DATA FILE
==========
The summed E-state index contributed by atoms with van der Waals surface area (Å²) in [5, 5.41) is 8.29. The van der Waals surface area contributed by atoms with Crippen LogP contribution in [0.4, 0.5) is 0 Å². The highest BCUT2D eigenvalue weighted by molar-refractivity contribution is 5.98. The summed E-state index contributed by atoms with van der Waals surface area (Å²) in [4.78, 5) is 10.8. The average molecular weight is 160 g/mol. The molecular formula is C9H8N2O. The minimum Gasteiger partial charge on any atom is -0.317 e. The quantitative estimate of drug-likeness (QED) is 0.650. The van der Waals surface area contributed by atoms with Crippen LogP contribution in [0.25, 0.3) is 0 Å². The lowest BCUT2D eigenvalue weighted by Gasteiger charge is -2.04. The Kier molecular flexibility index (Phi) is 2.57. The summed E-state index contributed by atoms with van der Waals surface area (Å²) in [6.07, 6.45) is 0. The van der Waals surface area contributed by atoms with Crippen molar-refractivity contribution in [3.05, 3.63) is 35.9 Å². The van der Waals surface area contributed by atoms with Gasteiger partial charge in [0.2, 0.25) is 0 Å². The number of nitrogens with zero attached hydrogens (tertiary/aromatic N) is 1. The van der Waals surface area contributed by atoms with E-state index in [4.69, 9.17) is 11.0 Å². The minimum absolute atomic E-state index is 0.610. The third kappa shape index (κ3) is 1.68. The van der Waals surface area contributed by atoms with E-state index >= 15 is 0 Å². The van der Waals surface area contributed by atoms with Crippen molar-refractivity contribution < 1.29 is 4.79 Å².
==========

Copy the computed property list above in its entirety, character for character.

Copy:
The summed E-state index contributed by atoms with van der Waals surface area (Å²) in [5, 5.41) is 8.29. The van der Waals surface area contributed by atoms with Crippen LogP contribution in [0.4, 0.5) is 0 Å². The highest BCUT2D eigenvalue weighted by molar-refractivity contribution is 5.98. The summed E-state index contributed by atoms with van der Waals surface area (Å²) in [4.78, 5) is 10.8. The average molecular weight is 160 g/mol. The molecular formula is C9H8N2O. The minimum Gasteiger partial charge on any atom is -0.317 e. The quantitative estimate of drug-likeness (QED) is 0.650. The van der Waals surface area contributed by atoms with Crippen LogP contribution in [0.25, 0.3) is 0 Å². The lowest BCUT2D eigenvalue weighted by Gasteiger charge is -2.04. The Kier molecular flexibility index (Phi) is 2.57. The summed E-state index contributed by atoms with van der Waals surface area (Å²) in [6.07, 6.45) is 0. The van der Waals surface area contributed by atoms with Crippen molar-refractivity contribution in [3.05, 3.63) is 35.9 Å². The van der Waals surface area contributed by atoms with Gasteiger partial charge in [0.2, 0.25) is 0 Å². The number of nitrogens with zero attached hydrogens (tertiary/aromatic N) is 1. The van der Waals surface area contributed by atoms with E-state index in [4.69, 9.17) is 11.0 Å². The minimum absolute atomic E-state index is 0.610. The third kappa shape index (κ3) is 1.68. The van der Waals surface area contributed by atoms with E-state index >= 15 is 0 Å². The van der Waals surface area contributed by atoms with Crippen molar-refractivity contribution < 1.29 is 4.79 Å².